VICTOR HERBERT (1859-1924) : Biography

Victor Herbert was born in Dublin on February 1, 1859, leaving there under difficult circumstances when his father died unexpectedly in 1862, and his mother, Fanny, moved to England to live with her father, Samuel Lover. By 1866, his mother re-married (Doctor Schmidt,) and they returned to her husband’s native Stuttgart to live.  For this reason, Herbert carried with him to America two distinct cultures: the Ireland of his birth and life-long affection; and the German music education that would make him a top cellist and composer.

The Irish Sensibility of Victor Herbert

In his relatively short lifespan, his native Ireland went from a colony of England, devastated by the Great Potato Famine, to an independent nation, the new Republic of Ireland.  Even with this bold transformation, Ireland’s greatest export continues to be its people.  Counting the population of both North and South Ireland, it has today approximately six million citizens; and across the world, its diaspora counts over seventy million.

Herbert must be counted as an Irish “export,” although he never studied in Ireland and his only sources of Irish inspiration came from his maternal grandfather, his mother and the sounds he picked up from published music of traditional airs.

The European Musical Education of Victor Herbert

It is in the new Germany (that Bismark created in 1870) that Herbert studied cello, composition, harmony and counterpoint.  By the time he left for America, he was aware of much of Europe’s greatest contributions to music.

From the age of fifteen to seventeen, Herbert studied the cello with Bernhard Cossmann, after which he began his career as a cellist in Europe. His last orchestral work was with Eduard Strauss’ orchestra in its 1880-1881 Vienna season, an experience that undoubtedly provided him with an appreciation of the human voice and good music that was composed for it.  Herbert returned to Stuttgart, where he studied theory, harmony and composition under Max Seifritz at the Stuttgart Conservatory.  Both of his teachers, Cossmann and Seifritz, were recognized masters in their fields of musical expertise.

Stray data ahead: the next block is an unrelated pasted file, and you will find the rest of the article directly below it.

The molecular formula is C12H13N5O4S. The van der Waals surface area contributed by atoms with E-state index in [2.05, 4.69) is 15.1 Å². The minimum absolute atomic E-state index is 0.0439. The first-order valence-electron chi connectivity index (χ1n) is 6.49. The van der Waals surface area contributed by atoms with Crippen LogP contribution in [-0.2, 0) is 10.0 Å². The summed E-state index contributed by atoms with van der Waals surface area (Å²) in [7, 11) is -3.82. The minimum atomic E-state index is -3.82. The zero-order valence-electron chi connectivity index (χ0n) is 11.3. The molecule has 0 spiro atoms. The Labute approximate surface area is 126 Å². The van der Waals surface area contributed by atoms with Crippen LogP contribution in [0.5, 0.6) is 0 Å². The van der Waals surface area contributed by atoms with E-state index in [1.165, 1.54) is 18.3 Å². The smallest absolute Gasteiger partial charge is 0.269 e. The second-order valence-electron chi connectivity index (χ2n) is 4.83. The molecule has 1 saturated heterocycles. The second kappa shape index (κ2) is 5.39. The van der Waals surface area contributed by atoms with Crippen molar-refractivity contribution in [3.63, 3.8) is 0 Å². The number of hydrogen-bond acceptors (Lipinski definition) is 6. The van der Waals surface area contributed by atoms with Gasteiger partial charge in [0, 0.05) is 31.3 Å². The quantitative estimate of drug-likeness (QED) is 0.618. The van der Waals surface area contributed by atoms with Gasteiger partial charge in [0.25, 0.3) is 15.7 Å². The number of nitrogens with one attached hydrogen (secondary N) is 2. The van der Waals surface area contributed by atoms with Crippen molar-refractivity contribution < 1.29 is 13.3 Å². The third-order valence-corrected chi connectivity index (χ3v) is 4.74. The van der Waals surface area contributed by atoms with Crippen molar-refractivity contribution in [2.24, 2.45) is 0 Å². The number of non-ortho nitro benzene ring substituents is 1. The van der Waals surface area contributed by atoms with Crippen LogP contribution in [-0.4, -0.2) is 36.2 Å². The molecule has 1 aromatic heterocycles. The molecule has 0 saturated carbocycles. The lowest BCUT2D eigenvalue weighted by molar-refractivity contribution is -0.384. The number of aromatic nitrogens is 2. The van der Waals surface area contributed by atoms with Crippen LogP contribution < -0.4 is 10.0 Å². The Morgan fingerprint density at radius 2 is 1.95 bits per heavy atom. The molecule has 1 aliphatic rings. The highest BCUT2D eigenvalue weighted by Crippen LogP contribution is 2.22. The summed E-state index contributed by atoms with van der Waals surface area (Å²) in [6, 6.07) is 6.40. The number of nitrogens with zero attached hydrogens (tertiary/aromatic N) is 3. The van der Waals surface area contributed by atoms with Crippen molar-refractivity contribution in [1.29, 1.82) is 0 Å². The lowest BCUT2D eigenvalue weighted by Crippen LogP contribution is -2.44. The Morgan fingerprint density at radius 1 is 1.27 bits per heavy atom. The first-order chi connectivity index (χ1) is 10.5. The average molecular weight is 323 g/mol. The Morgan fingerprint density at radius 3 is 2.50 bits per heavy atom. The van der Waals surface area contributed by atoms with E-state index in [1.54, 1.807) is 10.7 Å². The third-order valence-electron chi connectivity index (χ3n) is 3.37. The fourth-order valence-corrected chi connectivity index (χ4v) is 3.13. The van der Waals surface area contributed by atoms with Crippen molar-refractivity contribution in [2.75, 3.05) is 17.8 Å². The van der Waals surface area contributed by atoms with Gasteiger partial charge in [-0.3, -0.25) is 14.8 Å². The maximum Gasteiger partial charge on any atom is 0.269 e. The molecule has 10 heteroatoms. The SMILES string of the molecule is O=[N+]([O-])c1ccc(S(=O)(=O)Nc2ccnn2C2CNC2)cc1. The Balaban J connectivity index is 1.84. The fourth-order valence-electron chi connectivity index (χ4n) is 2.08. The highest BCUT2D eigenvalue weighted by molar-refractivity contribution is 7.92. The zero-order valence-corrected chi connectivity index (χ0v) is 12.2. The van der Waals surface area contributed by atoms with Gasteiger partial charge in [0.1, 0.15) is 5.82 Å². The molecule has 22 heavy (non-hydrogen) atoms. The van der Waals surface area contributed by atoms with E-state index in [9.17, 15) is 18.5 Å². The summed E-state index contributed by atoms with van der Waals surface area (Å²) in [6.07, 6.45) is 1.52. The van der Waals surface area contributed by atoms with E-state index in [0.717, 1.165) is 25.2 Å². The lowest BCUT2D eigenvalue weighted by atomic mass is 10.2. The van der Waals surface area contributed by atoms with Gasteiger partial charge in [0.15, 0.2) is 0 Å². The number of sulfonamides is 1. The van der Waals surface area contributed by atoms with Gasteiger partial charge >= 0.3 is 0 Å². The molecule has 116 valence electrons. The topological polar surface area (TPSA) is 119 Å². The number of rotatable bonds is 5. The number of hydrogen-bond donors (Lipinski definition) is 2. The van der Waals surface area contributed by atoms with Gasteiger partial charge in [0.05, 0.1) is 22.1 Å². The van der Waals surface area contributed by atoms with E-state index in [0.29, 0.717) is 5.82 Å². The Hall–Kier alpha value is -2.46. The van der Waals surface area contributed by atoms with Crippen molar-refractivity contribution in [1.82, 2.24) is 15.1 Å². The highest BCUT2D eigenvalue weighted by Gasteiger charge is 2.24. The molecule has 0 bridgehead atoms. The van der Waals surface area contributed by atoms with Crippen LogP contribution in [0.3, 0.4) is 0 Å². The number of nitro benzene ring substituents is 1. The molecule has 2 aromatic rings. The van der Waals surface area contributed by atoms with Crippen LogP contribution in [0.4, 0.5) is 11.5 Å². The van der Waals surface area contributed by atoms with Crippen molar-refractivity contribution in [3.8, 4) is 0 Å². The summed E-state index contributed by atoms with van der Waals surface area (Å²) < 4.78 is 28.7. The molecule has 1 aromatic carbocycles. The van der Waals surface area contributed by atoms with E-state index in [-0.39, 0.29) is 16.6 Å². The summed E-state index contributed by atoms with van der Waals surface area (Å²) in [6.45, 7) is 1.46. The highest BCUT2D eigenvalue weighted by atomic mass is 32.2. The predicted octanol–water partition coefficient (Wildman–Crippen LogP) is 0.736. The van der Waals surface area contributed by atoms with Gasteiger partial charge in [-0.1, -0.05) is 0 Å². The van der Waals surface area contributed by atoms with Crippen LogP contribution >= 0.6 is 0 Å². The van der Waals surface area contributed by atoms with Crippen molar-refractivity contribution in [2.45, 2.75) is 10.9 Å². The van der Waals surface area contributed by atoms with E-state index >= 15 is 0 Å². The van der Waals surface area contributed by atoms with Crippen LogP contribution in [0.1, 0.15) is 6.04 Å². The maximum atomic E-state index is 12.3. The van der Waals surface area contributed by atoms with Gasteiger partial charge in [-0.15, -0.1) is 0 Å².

Herbert joined the cello faculty of a new music school in Stuttgart in the fall of 1885. In the summer of that year, a young dramatic soprano, Therese Foerster, joined the Royal Opera of Stuttgart. After a feverish courtship, they were married in Vienna in August 1886.

The American Experience of Victor Herbert

Around the time of Herbert’s marriage to Therese, Frank Damrosch signed her to the roster of the Metropolitan Opera Company of New York. The only obstacle to her signing was a concern for her cellist husband. To Damrosch, the solution was obvious; he signed Herbert to a contract as first cellist at the Met.

During October 1886, Herbert and his wife sailed to the United States. (He later became a US citizen.)  Herbert came to America only twenty-one years after the Civil War had ended and stayed long enough to see it emerge after WWI as the greatest industrial nation on earth.  However, America’s contributions to the world of art forms lay mostly in the future.